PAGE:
Professor Peter Thorne of Maynooth University has been recognised as a leading Irish expert on global climate change with his appointment as a Coordinating Lead Author to the Intergovernmental Panel on Climate Change (IPCC), as it enters its Sixth Assessment Cycle. This is the most senior position an Irish scientist has ever held within the IPCC.

Set up in 1988 by the World Meteorological Organization and the UN Environment Programme, the Intergovernmental Panel on Climate Change is the leading international body for assessing the science related to climate change.

Its role is to provide policymakers with regular assessments of the scientific basis of climate change, its impact and future risks, as well as options for adapting to climate change and mitigating the worst of its consequences.

A professor in Physical Geography (Climate Change) at Maynooth University and Director of the Irish Climate Analysis and Research Units group (ICARUS), Professor Thorne will join Working Group 1, which will focus on the physical science of climate change. He will coordinate and lead the assessment of observational evidence for ongoing climate change across the atmosphere, oceans and ice.

Commenting on his nomination to join the IPCC Working Group, Professor Peter Thorne said: “The work of the IPCC is crucial in shaping how the international community approaches the issue of climate change. Even in a worst case scenario humanity as a whole will survive climate changes, but now is the time for us to decide what kind of world future generations will call their home, and whether we want humanity to merely survive or thrive. The meticulous assessment of all available evidence undertaken by the IPCC will be essential in giving us a grounded scientific basis to form the best possible strategies in mitigating climate change and safeguarding our environment.”

The IPCC’s regular Assessment Cycles provide all levels of international governance a scientific basis to develop climate-related policies. Their findings inform negotiations at the United Nations Framework Convention on Climate Change (UNFCCC), and have played an important role in the development of high profile international agreements and policies aimed at tackling climate change. The most recent assessment cycle directly informed the Paris Agreement, which has been signed by 195 members of the United Nations Framework Convention on Climate Change, making it the most comprehensive international agreement on climate change to date.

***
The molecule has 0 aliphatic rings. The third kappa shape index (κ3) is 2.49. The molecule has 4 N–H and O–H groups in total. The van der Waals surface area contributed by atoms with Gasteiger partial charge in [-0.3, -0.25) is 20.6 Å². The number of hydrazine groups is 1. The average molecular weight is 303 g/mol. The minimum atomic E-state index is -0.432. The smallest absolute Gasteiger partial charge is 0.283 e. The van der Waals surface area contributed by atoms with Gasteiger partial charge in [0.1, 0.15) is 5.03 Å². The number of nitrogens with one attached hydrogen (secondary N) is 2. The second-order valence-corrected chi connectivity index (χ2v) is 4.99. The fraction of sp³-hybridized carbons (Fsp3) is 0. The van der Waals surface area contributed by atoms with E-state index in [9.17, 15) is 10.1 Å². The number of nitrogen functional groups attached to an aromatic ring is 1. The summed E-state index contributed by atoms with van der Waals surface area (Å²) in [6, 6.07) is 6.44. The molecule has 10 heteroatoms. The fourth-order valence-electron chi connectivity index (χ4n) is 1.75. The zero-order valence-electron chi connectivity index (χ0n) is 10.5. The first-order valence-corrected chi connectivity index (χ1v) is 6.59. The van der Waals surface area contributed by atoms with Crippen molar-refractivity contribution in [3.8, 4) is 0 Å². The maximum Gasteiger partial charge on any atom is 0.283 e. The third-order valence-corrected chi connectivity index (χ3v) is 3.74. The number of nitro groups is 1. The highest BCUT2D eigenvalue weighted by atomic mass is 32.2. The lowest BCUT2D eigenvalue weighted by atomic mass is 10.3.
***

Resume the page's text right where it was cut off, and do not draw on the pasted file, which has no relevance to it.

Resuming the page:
Outside of those nominated to the Working Groups, thousands of other experts in climate science contribute to the reports by acting as reviewers. Teams of Review Editors then provide a thorough monitoring mechanism for making sure that review comments are addressed. The final outcomes will be reported in 2021 when all parties to the UNFCCC shall unanimously agree the final summary for policymakers.

President of Maynooth University Professor Philip Nolan said the nomination confirmed Maynooth’s world-class reputation in the area of climate change and geography. “Our researchers have made a vital contribution to the global understanding of and response to climate change issues over the last 30 years. The entire Maynooth community commends Peter on this achievement and looks forward to supporting him in his endeavours in the coming years.  He will particularly build on the outstanding legacy of our Emeritus Professor of Geography John Sweeney who was a former member of IPCC panels.” he said.

Professor Thorne notes that: “While being a great personal honour and challenge to be nominated, this nomination also reflects the high quality work undertaken by colleagues within ICARUS at Maynooth University, and also at other Irish Universities and institutes. Irish researchers are collectively contributing significantly to our efforts to understand and address the challenges of human-induced climate change.”

Professor Thorne is a leading voice in his field, regularly acting as an expert commentator in media discussions of climate change and extreme weather in Ireland and abroad, with the ability to offer a detailed historic outlook as well as offering insight into where the Irish climate sits within a global context.

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